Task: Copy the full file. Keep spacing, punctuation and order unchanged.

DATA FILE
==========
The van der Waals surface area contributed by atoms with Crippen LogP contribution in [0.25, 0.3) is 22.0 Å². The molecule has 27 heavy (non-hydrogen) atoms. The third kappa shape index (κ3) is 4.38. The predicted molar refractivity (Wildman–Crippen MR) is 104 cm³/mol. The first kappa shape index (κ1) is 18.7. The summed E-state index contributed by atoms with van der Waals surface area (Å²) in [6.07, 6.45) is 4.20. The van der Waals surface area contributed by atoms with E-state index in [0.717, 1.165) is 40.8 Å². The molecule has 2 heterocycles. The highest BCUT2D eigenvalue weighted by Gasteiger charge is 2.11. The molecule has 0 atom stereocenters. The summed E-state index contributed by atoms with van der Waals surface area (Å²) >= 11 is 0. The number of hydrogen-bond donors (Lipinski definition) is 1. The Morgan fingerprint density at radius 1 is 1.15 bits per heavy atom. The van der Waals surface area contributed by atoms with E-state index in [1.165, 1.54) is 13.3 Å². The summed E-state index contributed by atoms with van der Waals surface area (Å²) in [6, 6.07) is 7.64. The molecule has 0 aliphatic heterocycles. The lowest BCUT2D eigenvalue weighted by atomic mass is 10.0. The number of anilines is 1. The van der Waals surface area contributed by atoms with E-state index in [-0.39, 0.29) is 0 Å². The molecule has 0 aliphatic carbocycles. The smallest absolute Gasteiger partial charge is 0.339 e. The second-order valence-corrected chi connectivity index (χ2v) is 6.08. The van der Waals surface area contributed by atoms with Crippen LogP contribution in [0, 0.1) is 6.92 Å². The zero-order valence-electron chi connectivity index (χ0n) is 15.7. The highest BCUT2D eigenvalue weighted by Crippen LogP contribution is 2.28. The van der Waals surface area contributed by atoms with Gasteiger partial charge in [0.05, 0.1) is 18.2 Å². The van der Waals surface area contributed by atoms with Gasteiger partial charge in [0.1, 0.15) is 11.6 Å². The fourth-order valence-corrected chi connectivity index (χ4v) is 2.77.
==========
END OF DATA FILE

The van der Waals surface area contributed by atoms with Crippen LogP contribution in [0.25, 0.3) is 22.0 Å². The molecule has 27 heavy (non-hydrogen) atoms. The third kappa shape index (κ3) is 4.38. The predicted molar refractivity (Wildman–Crippen MR) is 104 cm³/mol. The first kappa shape index (κ1) is 18.7. The summed E-state index contributed by atoms with van der Waals surface area (Å²) in [6.07, 6.45) is 4.20. The van der Waals surface area contributed by atoms with E-state index in [0.717, 1.165) is 40.8 Å². The molecule has 2 heterocycles. The highest BCUT2D eigenvalue weighted by Gasteiger charge is 2.11. The molecule has 0 atom stereocenters. The summed E-state index contributed by atoms with van der Waals surface area (Å²) >= 11 is 0. The number of hydrogen-bond donors (Lipinski definition) is 1. The Morgan fingerprint density at radius 1 is 1.15 bits per heavy atom. The van der Waals surface area contributed by atoms with E-state index in [1.165, 1.54) is 13.3 Å². The summed E-state index contributed by atoms with van der Waals surface area (Å²) in [6, 6.07) is 7.64. The molecule has 0 aliphatic heterocycles. The lowest BCUT2D eigenvalue weighted by atomic mass is 10.0. The number of anilines is 1. The van der Waals surface area contributed by atoms with E-state index in [-0.39, 0.29) is 0 Å². The molecule has 0 aliphatic carbocycles. The smallest absolute Gasteiger partial charge is 0.339 e. The second-order valence-corrected chi connectivity index (χ2v) is 6.08. The van der Waals surface area contributed by atoms with Crippen LogP contribution in [0, 0.1) is 6.92 Å². The zero-order valence-electron chi connectivity index (χ0n) is 15.7. The highest BCUT2D eigenvalue weighted by Crippen LogP contribution is 2.28. The van der Waals surface area contributed by atoms with Gasteiger partial charge in [0.05, 0.1) is 18.2 Å². The van der Waals surface area contributed by atoms with Gasteiger partial charge in [0.1, 0.15) is 11.6 Å². The fourth-order valence-corrected chi connectivity index (χ4v) is 2.77.